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LAist Interview: Fette

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Dear Reader,
This is my last LAist Interview. I have appreciated all your feedback, but I'm especially grateful to all the interviewees who graciously gave me their time and knowledge. Writing this feature validates my belief that everyone in LA has a fascinating story to tell and an interesting opinion to share.

I'm confident that Tony will lead LAist on to bigger and better things, including more riveting interview features. It's been a fun ride and I wish all of you the best. Now, on with the interview:

If Caryn Coleman of, Fumiko Amano, publisher of the AtelierZero events list, and Shana Nys Dambrot, LA-based managing editor of Artkrush/Flavorpill are mouthpieces for the LA online art community, then Fette, owner of LA art photo-blog: The Flog, is its eyes.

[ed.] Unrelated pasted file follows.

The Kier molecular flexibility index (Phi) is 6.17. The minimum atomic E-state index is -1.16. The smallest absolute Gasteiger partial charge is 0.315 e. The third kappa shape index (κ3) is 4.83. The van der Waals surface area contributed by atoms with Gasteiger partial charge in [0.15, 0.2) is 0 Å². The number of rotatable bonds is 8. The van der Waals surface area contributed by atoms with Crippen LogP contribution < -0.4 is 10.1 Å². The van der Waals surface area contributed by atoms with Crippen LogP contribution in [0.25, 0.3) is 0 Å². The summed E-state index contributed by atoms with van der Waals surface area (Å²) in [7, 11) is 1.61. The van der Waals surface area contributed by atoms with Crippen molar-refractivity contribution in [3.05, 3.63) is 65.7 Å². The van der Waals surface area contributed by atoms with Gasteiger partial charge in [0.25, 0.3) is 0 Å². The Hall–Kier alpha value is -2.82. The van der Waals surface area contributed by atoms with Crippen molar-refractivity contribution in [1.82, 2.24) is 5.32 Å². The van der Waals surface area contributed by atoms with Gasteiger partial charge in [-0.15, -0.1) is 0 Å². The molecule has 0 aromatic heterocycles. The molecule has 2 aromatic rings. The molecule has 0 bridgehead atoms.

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A recent transplant from France, Fette is a visual artist who has established her studio, called The Filth, in Venice, California. When she's not creating surreal hand rendered images, she's visiting art galleries and studios all over Los Angeles in order to document the region's exploding art scene on her multi-media website, which she's named The Flog. She regularly posts striking images of works on display at various galleries and studios as well as interviews with artists themselves.

Fette has just landed a gig as LA editor of NYArts Magazine. We look forward to reading more of her reviews and interviews in print as well as online.

Age and Occupation: